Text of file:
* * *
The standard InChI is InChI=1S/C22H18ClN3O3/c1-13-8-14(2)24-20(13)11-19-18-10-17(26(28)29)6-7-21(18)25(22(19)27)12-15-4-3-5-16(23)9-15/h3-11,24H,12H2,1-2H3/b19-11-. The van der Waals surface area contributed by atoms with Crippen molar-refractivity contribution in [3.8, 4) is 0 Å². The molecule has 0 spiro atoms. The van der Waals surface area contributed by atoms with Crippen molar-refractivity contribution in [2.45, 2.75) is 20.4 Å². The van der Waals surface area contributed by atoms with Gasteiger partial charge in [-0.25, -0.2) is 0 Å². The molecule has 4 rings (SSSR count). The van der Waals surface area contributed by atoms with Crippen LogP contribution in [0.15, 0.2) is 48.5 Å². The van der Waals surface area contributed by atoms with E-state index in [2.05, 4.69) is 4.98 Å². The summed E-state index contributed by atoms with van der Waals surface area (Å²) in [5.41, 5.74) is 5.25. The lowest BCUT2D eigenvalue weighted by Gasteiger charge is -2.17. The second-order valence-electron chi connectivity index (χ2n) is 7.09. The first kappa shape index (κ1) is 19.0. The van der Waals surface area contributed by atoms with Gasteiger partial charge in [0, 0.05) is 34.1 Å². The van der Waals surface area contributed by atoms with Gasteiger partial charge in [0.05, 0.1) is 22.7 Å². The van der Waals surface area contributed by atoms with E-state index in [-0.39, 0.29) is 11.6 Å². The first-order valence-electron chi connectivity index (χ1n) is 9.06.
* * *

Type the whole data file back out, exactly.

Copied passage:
The standard InChI is InChI=1S/C22H18ClN3O3/c1-13-8-14(2)24-20(13)11-19-18-10-17(26(28)29)6-7-21(18)25(22(19)27)12-15-4-3-5-16(23)9-15/h3-11,24H,12H2,1-2H3/b19-11-. The van der Waals surface area contributed by atoms with Crippen molar-refractivity contribution in [3.8, 4) is 0 Å². The molecule has 0 spiro atoms. The van der Waals surface area contributed by atoms with Crippen molar-refractivity contribution in [2.45, 2.75) is 20.4 Å². The van der Waals surface area contributed by atoms with Gasteiger partial charge in [-0.25, -0.2) is 0 Å². The molecule has 4 rings (SSSR count). The van der Waals surface area contributed by atoms with Crippen LogP contribution in [0.15, 0.2) is 48.5 Å². The van der Waals surface area contributed by atoms with E-state index in [2.05, 4.69) is 4.98 Å². The summed E-state index contributed by atoms with van der Waals surface area (Å²) in [5.41, 5.74) is 5.25. The lowest BCUT2D eigenvalue weighted by Gasteiger charge is -2.17. The second-order valence-electron chi connectivity index (χ2n) is 7.09. The first kappa shape index (κ1) is 19.0. The van der Waals surface area contributed by atoms with Gasteiger partial charge in [0, 0.05) is 34.1 Å². The van der Waals surface area contributed by atoms with Gasteiger partial charge in [0.05, 0.1) is 22.7 Å². The van der Waals surface area contributed by atoms with E-state index in [-0.39, 0.29) is 11.6 Å². The first-order valence-electron chi connectivity index (χ1n) is 9.06.